Wow. I don’t even know how to describe my week.
After all the anxiety, sarcasm, uncertainty, and everything that comes along with it, I final went for my American Visa interview.
No matter what happened at that interview, I was ready to blame the outcome on my hair. But all these came to a stop when my number was randomly allocated to a cute black American, who… had natural hair.
Immediately, my number appeared above her till, I smiled at her in confidence, with a smile that said, “you know we are sisters, and we both have natural hair. So tell me the truth, you can’t deny this girl right in front of you an opportunity you great grandfathers got some centuries back. Can you?
She didn’t smile back!
All I heard in an accent I strained hard to decipher was “What is your purpose for choosing to visit the United States.”
She was so curt and official that her tone took me off guard. My smile immediately vanished, and I knew it was time for serious business. There was no room for manipulation. Natural hair affinity or not. The hair on my head might as well be mop threads on a long stick for all she cared.
I stated my reason as vacation with friend. She asked if I had ever travelled before, and how long I had worked, and other questions which already had their answers in my application. Lastly, she confirmed that I was single which I affirmed, though I almost told her that I would stop being single soon, because I am sure my boyfriend would propose soon. She probably would have eyed me, and denied me the visa immediately…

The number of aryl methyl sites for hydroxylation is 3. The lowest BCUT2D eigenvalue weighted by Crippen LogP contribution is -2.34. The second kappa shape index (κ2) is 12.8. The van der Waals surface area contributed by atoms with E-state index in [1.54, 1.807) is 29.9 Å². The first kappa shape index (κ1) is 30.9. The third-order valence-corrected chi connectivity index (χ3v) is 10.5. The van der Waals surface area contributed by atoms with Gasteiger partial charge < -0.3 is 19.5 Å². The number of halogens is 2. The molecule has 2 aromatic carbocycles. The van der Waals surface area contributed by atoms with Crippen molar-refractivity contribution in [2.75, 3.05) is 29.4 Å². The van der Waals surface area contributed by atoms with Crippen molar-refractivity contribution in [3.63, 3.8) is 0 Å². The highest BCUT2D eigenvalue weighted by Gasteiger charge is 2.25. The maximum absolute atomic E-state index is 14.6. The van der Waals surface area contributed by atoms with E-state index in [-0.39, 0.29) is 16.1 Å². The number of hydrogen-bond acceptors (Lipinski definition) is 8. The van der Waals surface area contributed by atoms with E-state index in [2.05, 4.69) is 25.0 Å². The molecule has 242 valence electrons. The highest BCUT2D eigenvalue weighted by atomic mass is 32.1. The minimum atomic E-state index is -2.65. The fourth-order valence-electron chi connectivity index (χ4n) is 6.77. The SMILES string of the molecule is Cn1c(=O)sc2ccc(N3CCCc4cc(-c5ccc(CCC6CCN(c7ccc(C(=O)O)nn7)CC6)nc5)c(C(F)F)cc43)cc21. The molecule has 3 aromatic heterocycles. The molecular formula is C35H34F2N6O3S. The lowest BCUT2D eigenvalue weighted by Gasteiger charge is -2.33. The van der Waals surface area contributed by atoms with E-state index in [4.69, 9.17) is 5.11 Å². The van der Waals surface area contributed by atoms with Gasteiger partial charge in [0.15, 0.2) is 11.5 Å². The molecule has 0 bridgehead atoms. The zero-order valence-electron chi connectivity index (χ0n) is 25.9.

Which wouldn’t have mattered because eventually…
I was denied!
Yes, my first ever attempt of applying for any visa of any sort. I was denied! I don’t even know who sent me message because I never wanted to apply in the first place. The interviewer wasn’t even remorseful or sad about it. After all my smiles, our common race, our natural hair kindred factor, all I got was a straight blank face, and lips that said I should try again next time, and I had no right to appeal. Kaiiii.
Ha? What of my family? My career? My lovely Dimeji? Were they not ties enough? Would I leave them all, and run out of the country?
When I asked her how I could develop stronger ties to my own country so my application could be successful next time, she asked me to go and work longer. I’m sure she knew I was just lingering to ask those questions because of the pain of rejection which I wanted to quell, but it did not change her body language.
Oh well, no one would say I didn’t try sha. We can’t win all the time. Tonya would have to wait. Maybe I would try again in 5 years time, when I am married to my Dimeji, with twins. Let’s now see then if some black American naturalista would tell me I don’t have strong enough ties to my own country.